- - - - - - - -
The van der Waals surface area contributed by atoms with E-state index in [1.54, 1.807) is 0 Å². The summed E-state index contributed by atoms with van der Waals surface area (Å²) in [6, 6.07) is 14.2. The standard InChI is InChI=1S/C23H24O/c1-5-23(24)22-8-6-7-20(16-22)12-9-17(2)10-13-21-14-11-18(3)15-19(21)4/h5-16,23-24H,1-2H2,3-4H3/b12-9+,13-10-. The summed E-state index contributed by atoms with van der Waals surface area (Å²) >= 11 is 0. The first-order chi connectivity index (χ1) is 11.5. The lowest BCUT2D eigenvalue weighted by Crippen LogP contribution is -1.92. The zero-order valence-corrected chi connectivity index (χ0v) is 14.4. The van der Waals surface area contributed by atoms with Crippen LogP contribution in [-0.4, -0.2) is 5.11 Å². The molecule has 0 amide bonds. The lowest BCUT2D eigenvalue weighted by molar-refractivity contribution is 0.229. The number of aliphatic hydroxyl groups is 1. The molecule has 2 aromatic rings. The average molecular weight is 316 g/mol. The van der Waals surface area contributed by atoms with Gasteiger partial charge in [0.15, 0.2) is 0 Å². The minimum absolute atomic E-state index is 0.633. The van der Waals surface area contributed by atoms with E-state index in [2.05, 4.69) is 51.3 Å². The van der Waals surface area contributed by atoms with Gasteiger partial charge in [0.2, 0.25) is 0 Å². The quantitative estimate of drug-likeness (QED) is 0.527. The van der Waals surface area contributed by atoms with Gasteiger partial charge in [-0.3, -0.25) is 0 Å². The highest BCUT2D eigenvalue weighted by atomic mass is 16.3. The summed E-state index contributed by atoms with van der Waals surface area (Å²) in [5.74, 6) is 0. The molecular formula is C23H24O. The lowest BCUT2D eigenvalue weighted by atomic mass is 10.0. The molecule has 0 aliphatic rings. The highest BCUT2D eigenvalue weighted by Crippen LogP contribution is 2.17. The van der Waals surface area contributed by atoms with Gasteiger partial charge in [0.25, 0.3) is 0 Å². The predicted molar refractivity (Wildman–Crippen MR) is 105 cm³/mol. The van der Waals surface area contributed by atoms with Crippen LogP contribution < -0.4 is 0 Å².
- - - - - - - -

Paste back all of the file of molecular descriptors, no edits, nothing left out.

The van der Waals surface area contributed by atoms with E-state index in [1.54, 1.807) is 0 Å². The summed E-state index contributed by atoms with van der Waals surface area (Å²) in [6, 6.07) is 14.2. The standard InChI is InChI=1S/C23H24O/c1-5-23(24)22-8-6-7-20(16-22)12-9-17(2)10-13-21-14-11-18(3)15-19(21)4/h5-16,23-24H,1-2H2,3-4H3/b12-9+,13-10-. The summed E-state index contributed by atoms with van der Waals surface area (Å²) >= 11 is 0. The first-order chi connectivity index (χ1) is 11.5. The lowest BCUT2D eigenvalue weighted by Crippen LogP contribution is -1.92. The zero-order valence-corrected chi connectivity index (χ0v) is 14.4. The van der Waals surface area contributed by atoms with Crippen LogP contribution in [-0.4, -0.2) is 5.11 Å². The molecule has 0 amide bonds. The lowest BCUT2D eigenvalue weighted by molar-refractivity contribution is 0.229. The number of aliphatic hydroxyl groups is 1. The molecule has 2 aromatic rings. The average molecular weight is 316 g/mol. The van der Waals surface area contributed by atoms with Gasteiger partial charge in [0.15, 0.2) is 0 Å². The minimum absolute atomic E-state index is 0.633. The van der Waals surface area contributed by atoms with E-state index in [2.05, 4.69) is 51.3 Å². The van der Waals surface area contributed by atoms with Gasteiger partial charge in [0.2, 0.25) is 0 Å². The quantitative estimate of drug-likeness (QED) is 0.527. The van der Waals surface area contributed by atoms with Gasteiger partial charge in [-0.3, -0.25) is 0 Å². The highest BCUT2D eigenvalue weighted by atomic mass is 16.3. The summed E-state index contributed by atoms with van der Waals surface area (Å²) in [5.74, 6) is 0. The molecular formula is C23H24O. The lowest BCUT2D eigenvalue weighted by atomic mass is 10.0. The molecule has 0 aliphatic rings. The highest BCUT2D eigenvalue weighted by Crippen LogP contribution is 2.17. The van der Waals surface area contributed by atoms with Gasteiger partial charge in [0.25, 0.3) is 0 Å². The predicted molar refractivity (Wildman–Crippen MR) is 105 cm³/mol. The van der Waals surface area contributed by atoms with Crippen LogP contribution < -0.4 is 0 Å².